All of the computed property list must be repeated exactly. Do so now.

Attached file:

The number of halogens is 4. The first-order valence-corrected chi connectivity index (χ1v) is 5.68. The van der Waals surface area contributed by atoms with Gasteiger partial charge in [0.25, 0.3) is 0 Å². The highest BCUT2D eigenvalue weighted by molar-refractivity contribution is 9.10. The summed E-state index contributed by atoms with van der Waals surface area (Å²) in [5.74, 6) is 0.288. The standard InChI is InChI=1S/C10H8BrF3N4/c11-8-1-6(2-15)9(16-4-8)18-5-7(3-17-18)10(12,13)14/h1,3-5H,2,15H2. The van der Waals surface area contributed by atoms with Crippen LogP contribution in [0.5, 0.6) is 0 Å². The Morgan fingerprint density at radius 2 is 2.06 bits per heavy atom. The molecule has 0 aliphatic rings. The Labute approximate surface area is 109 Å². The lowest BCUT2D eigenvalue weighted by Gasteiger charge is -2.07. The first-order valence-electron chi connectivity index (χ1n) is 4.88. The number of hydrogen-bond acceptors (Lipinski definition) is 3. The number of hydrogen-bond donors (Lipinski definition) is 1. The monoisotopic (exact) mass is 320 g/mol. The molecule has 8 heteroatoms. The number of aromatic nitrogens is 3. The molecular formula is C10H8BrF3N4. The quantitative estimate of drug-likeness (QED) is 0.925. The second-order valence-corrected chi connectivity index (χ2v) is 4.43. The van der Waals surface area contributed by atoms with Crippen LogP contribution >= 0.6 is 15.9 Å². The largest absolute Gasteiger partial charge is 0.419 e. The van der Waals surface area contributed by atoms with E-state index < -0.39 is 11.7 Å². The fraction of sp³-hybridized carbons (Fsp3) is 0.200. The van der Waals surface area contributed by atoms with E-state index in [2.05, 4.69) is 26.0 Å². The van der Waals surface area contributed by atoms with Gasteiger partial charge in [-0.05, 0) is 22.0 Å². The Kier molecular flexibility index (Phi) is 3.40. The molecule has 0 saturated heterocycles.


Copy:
The number of halogens is 4. The first-order valence-corrected chi connectivity index (χ1v) is 5.68. The van der Waals surface area contributed by atoms with Gasteiger partial charge in [0.25, 0.3) is 0 Å². The highest BCUT2D eigenvalue weighted by molar-refractivity contribution is 9.10. The summed E-state index contributed by atoms with van der Waals surface area (Å²) in [5.74, 6) is 0.288. The standard InChI is InChI=1S/C10H8BrF3N4/c11-8-1-6(2-15)9(16-4-8)18-5-7(3-17-18)10(12,13)14/h1,3-5H,2,15H2. The van der Waals surface area contributed by atoms with Crippen LogP contribution in [0.5, 0.6) is 0 Å². The Morgan fingerprint density at radius 2 is 2.06 bits per heavy atom. The molecule has 0 aliphatic rings. The Labute approximate surface area is 109 Å². The lowest BCUT2D eigenvalue weighted by Gasteiger charge is -2.07. The first-order valence-electron chi connectivity index (χ1n) is 4.88. The number of hydrogen-bond acceptors (Lipinski definition) is 3. The number of hydrogen-bond donors (Lipinski definition) is 1. The monoisotopic (exact) mass is 320 g/mol. The molecule has 8 heteroatoms. The number of aromatic nitrogens is 3. The molecular formula is C10H8BrF3N4. The quantitative estimate of drug-likeness (QED) is 0.925. The second-order valence-corrected chi connectivity index (χ2v) is 4.43. The van der Waals surface area contributed by atoms with Crippen LogP contribution >= 0.6 is 15.9 Å². The largest absolute Gasteiger partial charge is 0.419 e. The van der Waals surface area contributed by atoms with E-state index < -0.39 is 11.7 Å². The fraction of sp³-hybridized carbons (Fsp3) is 0.200. The van der Waals surface area contributed by atoms with E-state index in [2.05, 4.69) is 26.0 Å². The van der Waals surface area contributed by atoms with Gasteiger partial charge in [-0.05, 0) is 22.0 Å². The Kier molecular flexibility index (Phi) is 3.40. The molecule has 0 saturated heterocycles.